Writing and submitting a story for Long Hidden has changed the way I approach speculative fiction. Probably not enough, but it’s a start.
If you’re not familiar with Long Hidden: Speculative Fiction from the Margins of History, click on over and see what it’s all about. One of the purposes of the anthology edited by Rose Fox and Daniel José Older, published by Crossed Genres, is to put marginalized people at the centre of the story, with the added context of real-world history blended with speculative elements.
A big part of the reason I wanted to submit a piece to Long Hidden was I wasn’t sure I could do it.
I’m a straight, white, middle-class cisgender male living in Canada. What the hell do I know about being marginalized?
I haven’t experienced a lot of it myself, and I’m sure I’m still ignorant of ways in which I’m privileged, but I can still see when others are being put down, oppressed, or abused. I am starting to become aware of how I do it to people without thinking.
Among the submission guidelines for Long Hidden were recommendations on handling marginalization and intersectionality. Specifically, that a character who is marginalized in one way may not be in another, and that might affect how they are seen or treated by others.
I had already been trying to write about the way First Nations people in Canada have been affected by the government’s systemic oppression in the form of residential schools, and how this has been abetted by racism and dehumanization. I had tried to incorporate aspects of this history in stories with elements of horror or dark fantasy, two of which were published in 2013 (“Sin A Squay” and “No More Good Indian”).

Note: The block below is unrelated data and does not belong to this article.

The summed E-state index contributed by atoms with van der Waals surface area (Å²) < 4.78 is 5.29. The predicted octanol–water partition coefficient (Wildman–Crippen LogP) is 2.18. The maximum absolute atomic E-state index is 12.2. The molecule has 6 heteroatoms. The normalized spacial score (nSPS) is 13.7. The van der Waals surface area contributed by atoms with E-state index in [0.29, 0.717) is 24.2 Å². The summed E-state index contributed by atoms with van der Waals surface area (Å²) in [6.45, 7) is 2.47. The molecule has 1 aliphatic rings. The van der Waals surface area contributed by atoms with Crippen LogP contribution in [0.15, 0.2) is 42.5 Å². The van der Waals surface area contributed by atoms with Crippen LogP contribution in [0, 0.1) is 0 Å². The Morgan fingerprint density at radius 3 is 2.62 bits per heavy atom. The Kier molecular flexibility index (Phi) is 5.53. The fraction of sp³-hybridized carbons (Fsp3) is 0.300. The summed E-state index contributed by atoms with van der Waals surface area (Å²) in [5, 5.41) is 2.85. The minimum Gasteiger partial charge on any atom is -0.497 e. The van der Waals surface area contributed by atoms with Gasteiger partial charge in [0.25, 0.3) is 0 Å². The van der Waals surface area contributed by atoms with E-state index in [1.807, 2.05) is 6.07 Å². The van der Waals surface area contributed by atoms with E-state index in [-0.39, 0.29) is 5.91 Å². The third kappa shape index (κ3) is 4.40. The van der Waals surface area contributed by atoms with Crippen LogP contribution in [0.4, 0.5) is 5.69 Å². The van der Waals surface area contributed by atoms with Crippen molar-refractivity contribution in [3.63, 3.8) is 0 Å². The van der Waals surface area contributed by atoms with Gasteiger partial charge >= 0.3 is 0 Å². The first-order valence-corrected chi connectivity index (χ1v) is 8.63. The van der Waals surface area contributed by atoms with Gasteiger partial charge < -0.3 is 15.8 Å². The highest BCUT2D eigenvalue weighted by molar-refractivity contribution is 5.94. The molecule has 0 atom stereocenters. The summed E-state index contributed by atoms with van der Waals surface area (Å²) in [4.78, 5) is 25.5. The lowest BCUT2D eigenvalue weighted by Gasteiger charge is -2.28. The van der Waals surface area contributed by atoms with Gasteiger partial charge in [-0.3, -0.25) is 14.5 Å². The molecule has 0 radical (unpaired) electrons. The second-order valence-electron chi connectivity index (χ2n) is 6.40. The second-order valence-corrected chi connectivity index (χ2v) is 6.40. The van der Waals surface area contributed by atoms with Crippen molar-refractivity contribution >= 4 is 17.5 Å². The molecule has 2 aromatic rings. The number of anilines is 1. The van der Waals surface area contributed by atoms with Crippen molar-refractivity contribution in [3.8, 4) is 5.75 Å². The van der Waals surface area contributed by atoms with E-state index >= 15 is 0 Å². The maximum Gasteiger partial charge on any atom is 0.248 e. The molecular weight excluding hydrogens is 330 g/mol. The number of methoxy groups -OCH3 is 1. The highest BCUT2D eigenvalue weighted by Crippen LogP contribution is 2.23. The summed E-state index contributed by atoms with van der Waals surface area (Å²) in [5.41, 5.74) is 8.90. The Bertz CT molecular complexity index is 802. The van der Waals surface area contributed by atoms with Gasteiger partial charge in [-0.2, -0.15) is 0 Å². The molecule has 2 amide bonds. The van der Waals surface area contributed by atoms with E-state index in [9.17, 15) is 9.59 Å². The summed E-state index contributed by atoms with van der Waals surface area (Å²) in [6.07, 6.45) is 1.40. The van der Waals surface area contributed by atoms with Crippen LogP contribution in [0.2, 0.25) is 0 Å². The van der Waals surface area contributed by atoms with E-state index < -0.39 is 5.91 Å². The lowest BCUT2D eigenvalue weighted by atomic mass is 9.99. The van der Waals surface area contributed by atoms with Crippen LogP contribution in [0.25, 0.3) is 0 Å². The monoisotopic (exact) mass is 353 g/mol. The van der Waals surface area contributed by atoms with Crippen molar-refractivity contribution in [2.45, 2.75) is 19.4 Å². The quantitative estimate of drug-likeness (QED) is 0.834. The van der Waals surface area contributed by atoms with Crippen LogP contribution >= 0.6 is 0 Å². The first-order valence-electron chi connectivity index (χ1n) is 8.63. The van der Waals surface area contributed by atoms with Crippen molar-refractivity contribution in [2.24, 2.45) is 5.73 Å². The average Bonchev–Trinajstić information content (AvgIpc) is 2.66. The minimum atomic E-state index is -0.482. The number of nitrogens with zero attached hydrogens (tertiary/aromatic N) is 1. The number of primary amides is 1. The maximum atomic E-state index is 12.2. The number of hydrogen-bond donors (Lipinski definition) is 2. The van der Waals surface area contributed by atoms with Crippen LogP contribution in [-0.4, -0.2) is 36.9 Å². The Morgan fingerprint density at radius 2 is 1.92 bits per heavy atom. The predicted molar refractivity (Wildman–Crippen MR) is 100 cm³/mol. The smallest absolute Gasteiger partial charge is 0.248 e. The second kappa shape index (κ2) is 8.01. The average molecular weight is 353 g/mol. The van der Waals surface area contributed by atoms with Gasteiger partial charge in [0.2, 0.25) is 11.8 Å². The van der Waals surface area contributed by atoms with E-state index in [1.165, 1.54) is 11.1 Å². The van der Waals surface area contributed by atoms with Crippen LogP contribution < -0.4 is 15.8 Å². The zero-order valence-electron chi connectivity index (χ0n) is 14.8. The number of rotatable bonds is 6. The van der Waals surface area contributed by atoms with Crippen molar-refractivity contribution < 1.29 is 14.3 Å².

Sadly, the more I learned about Canada’s residential school system, which lasted for more than a century, the more I realized I had barely touched on the most horrific aspects of it. And, at the same time, to write about this I felt I ran the risk of merely exploiting the suffering that generations of children and their families experienced.
So when I began to work on a story for Long Hidden, I wanted to tread carefully and try to write something more nuanced and (possibly) complex, while still putting the marginalized character at the heart of the story.
The guidelines were useful limitations and forced me to do a lot more research. One limitation was the setting: all stories submitted to the anthology had to be set between 1400 and 1920 C.E. Since I wanted to link this story to the two mentioned above, it became clear I couldn’t use the same characters — the main character in both of those was only born in 1918.
So I decided to write a story about that character’s grandfather, and put him in the middle of the Winnipeg General Strike, with the goal of finding his children, who had been in a residential school. To add to things, I made him a First World War veteran. As an Anishinaabe man at that time, this would also complicate things, given the power Anglo-Canadians wielded in society. And the mood in Winnipeg as the strike wore on got very ugly, and came hard on the heels of the war’s end and outbreaks of both the flu and tuberculosis.
After a lot of research and multiple drafts, I submitted “A Deeper Echo.”